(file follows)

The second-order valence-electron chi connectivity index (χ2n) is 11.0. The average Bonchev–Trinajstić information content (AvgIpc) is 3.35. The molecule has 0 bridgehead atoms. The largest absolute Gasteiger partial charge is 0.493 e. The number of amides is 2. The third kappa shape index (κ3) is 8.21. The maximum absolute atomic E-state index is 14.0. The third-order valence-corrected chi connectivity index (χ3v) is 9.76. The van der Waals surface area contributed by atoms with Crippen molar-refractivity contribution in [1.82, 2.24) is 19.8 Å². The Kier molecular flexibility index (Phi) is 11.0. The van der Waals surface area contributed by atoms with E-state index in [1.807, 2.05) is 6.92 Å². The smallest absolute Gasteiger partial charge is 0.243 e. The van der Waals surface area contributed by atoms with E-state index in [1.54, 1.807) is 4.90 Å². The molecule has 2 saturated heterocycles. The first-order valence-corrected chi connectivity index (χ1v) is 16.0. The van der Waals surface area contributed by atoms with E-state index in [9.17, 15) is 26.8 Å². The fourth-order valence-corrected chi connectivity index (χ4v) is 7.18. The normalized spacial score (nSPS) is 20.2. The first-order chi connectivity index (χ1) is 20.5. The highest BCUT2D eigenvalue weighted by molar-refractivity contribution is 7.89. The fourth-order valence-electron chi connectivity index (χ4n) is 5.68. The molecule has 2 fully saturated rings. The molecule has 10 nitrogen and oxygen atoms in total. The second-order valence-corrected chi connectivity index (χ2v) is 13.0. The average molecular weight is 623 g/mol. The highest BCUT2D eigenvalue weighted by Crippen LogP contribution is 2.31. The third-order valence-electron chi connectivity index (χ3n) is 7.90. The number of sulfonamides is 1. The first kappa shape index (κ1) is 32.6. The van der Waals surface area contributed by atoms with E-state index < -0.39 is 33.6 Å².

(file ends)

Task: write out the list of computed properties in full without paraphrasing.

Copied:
The second-order valence-electron chi connectivity index (χ2n) is 11.0. The average Bonchev–Trinajstić information content (AvgIpc) is 3.35. The molecule has 0 bridgehead atoms. The largest absolute Gasteiger partial charge is 0.493 e. The number of amides is 2. The third kappa shape index (κ3) is 8.21. The maximum absolute atomic E-state index is 14.0. The third-order valence-corrected chi connectivity index (χ3v) is 9.76. The van der Waals surface area contributed by atoms with Crippen molar-refractivity contribution in [1.82, 2.24) is 19.8 Å². The Kier molecular flexibility index (Phi) is 11.0. The van der Waals surface area contributed by atoms with E-state index in [1.807, 2.05) is 6.92 Å². The smallest absolute Gasteiger partial charge is 0.243 e. The van der Waals surface area contributed by atoms with E-state index in [1.54, 1.807) is 4.90 Å². The molecule has 2 saturated heterocycles. The first-order valence-corrected chi connectivity index (χ1v) is 16.0. The van der Waals surface area contributed by atoms with E-state index in [9.17, 15) is 26.8 Å². The fourth-order valence-corrected chi connectivity index (χ4v) is 7.18. The normalized spacial score (nSPS) is 20.2. The first-order chi connectivity index (χ1) is 20.5. The highest BCUT2D eigenvalue weighted by molar-refractivity contribution is 7.89. The fourth-order valence-electron chi connectivity index (χ4n) is 5.68. The molecule has 2 fully saturated rings. The molecule has 10 nitrogen and oxygen atoms in total. The second-order valence-corrected chi connectivity index (χ2v) is 13.0. The average molecular weight is 623 g/mol. The highest BCUT2D eigenvalue weighted by Crippen LogP contribution is 2.31. The third-order valence-electron chi connectivity index (χ3n) is 7.90. The number of sulfonamides is 1. The first kappa shape index (κ1) is 32.6. The van der Waals surface area contributed by atoms with E-state index < -0.39 is 33.6 Å².